New trends emerge as Milan takes the Fashion Week baton from London
There is always at least one design house which takes nautical as its key theme for spring/summer, and for 2009, that house is D&G.
The invite for yesterday’s show should have been a dead giveaway, covered as it was with seafaring flags (I now know exactly the right flag to raise for foxtrot, sierra and zulu should I be stranded halfway across the Atlantic anytime soon), and if it wasn’t, the very first anchor-print silk neckerchief paired with high-waisted, wide-legged sailor trousers gave the game away.
With all the blue and white striped maillot tees and vests, not to mention hats, shorts and dresses (oh, and lots of fishnet tights), the show had an unmistakable French frisson to it as well, although what the interspersed shiny gold lamé pieces had to do with the French Riviera is anyone’s guess – it appears next season’s flirtation with all things 80s isn’t just reserved for London’s designers.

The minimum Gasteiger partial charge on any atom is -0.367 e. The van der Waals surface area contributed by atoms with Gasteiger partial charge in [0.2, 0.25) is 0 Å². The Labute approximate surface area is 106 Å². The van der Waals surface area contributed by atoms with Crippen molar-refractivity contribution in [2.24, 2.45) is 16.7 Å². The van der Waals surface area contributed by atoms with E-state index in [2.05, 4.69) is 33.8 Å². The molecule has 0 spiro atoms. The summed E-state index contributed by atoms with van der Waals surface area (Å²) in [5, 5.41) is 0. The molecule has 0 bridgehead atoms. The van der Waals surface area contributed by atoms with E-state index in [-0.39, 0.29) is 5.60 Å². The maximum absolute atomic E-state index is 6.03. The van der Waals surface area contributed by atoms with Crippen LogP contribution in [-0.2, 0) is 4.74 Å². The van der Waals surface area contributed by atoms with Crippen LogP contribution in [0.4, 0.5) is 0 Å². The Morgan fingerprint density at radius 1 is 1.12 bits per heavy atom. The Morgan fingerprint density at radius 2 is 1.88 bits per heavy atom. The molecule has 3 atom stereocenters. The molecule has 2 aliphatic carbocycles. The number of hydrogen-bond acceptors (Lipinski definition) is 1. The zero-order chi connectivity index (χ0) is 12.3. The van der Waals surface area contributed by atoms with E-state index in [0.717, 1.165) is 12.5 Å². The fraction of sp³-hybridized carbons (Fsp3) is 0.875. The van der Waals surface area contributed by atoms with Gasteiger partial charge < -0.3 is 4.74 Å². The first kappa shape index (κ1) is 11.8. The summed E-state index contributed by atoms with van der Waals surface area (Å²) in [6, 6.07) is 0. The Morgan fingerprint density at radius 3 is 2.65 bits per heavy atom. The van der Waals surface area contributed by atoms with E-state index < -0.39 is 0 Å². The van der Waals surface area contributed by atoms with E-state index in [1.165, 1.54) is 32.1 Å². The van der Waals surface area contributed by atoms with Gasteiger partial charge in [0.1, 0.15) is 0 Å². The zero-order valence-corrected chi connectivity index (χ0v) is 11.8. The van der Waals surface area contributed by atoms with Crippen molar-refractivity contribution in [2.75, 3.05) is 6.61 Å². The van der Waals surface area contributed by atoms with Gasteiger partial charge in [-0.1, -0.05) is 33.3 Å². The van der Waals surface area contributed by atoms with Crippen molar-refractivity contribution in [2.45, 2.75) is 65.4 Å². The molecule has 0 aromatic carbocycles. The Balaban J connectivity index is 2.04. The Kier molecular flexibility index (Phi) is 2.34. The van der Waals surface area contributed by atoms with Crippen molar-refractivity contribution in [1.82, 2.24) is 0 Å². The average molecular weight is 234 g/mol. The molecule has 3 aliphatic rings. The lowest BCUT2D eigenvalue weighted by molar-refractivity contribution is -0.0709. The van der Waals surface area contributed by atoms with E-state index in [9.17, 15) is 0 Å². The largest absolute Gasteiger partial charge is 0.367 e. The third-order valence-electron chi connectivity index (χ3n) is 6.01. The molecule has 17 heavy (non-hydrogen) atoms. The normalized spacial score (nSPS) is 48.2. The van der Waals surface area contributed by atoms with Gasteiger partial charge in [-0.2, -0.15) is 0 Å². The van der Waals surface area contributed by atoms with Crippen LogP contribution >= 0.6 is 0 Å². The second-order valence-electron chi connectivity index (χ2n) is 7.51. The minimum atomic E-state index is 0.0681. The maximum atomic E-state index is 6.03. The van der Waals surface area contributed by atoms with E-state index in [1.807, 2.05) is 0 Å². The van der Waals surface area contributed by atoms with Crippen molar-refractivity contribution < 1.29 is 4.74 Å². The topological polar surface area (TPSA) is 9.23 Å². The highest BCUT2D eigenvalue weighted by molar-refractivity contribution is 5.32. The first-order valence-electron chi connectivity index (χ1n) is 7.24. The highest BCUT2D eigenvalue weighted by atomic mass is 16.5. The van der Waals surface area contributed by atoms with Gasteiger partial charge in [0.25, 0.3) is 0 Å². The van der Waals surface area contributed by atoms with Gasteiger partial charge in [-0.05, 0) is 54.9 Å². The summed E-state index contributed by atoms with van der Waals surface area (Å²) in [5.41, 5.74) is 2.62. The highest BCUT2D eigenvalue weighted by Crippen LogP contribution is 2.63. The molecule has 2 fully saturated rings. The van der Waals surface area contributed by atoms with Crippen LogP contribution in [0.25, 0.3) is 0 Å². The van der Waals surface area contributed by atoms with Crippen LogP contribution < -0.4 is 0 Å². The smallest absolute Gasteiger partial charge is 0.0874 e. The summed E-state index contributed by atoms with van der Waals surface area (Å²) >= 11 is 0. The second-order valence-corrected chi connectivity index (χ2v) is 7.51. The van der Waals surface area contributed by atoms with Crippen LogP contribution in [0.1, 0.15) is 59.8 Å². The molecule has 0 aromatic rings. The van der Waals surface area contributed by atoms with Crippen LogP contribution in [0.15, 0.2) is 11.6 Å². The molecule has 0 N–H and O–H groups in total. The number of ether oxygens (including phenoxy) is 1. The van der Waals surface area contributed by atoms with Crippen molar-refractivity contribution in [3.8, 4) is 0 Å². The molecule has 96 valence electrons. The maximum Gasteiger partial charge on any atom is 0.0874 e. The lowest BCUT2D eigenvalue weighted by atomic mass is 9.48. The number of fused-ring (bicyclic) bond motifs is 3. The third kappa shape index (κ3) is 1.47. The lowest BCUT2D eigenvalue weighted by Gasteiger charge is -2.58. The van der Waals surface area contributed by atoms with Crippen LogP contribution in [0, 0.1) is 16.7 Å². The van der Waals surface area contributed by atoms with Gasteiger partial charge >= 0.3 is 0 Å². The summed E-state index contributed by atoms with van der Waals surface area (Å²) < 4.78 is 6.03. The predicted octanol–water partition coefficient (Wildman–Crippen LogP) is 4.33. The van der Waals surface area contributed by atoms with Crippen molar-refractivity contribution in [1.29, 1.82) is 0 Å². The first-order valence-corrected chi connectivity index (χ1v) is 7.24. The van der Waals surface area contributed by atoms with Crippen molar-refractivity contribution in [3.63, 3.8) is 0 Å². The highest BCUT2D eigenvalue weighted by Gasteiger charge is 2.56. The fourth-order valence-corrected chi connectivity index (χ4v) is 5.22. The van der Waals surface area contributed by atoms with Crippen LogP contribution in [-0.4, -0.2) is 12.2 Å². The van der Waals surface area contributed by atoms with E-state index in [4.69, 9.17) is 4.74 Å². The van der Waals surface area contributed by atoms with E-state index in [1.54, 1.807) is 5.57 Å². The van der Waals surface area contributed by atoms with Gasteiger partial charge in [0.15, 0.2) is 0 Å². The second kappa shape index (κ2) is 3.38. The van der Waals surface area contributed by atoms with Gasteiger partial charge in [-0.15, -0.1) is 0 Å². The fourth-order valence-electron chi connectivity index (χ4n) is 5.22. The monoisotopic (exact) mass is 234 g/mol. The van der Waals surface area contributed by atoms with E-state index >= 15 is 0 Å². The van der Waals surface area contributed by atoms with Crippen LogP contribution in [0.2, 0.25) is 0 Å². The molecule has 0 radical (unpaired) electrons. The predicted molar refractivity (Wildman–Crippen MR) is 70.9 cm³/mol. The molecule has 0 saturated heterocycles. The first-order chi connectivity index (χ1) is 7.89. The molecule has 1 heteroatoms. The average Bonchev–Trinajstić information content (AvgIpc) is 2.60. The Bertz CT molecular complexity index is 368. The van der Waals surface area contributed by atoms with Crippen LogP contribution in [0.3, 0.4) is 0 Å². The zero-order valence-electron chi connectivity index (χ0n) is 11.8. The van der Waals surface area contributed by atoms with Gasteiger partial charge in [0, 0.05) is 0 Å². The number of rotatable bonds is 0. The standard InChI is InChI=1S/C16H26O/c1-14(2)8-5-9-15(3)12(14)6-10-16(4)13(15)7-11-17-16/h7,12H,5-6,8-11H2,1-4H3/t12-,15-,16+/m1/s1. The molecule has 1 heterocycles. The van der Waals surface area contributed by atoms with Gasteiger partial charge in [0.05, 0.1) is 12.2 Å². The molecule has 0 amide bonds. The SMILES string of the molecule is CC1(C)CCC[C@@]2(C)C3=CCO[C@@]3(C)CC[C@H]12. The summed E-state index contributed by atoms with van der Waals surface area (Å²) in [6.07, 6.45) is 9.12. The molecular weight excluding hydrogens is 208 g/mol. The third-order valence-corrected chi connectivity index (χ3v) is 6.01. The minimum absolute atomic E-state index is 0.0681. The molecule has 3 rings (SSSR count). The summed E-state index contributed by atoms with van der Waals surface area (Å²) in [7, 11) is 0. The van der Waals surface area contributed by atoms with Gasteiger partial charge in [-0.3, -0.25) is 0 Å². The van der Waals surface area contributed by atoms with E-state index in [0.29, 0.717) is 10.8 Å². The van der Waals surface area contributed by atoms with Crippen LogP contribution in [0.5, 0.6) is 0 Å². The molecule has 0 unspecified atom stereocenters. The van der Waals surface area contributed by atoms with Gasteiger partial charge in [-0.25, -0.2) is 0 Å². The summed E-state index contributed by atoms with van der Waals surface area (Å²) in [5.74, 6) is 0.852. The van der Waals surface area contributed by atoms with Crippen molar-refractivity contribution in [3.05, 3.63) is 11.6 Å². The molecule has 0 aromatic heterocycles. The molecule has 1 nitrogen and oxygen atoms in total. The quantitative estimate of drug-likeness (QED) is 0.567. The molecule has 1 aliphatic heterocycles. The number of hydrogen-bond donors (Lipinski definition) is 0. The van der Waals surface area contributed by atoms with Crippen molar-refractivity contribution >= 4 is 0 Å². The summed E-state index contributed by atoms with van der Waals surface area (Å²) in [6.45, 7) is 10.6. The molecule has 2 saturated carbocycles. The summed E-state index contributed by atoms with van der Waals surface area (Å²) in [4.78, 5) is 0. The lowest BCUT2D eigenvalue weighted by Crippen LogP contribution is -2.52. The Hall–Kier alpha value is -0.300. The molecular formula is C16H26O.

If designers Domenico Dolce and Stefano Gabbana have a hankering for the 80s, for Angela Missoni it was all about the 70s, with beautiful kaftans, kimono-style jackets, culottes and jumpsuits combined for a relaxed, languid silhouette. Colours were just as laidback, with moody browns, golds, oranges and pinks swirled together in a hazy, summery palette.
At Burberry Prorsum, the beautiful collection borrowed from a similar colour scheme, albeit a different season, with soft, autumnal shades of grey, brown, blue and bronze used to exquisite effect on ultra-fine knits, Barbour-style hunting jackets and sweet, drop-waisted dresses. Prints, when they occurred, appeared inspired by Monet: gentle and unobtrusive, yet mesmerising at the same time.
Armani, too, looked to the painter’s archive, using sweet yet soft floral prints on a series of flippy organza sundresses at his morning show. Less unobtrusive were the Italian designer’s crystal-encrusted evening gowns, which were designed, surely, with the red carpet in mind.
Someone who knows plenty about red carpet dressing is Alberta Ferretti, who also allowed crystals and jewels to play their part at the final show of the day, however, the central role was reserved for yards and yards of retro fringing, which appeared on everything from skirts and dresses to wraps and jackets.
It seems both the 70s and 80s have a lot to answer for in the coming season…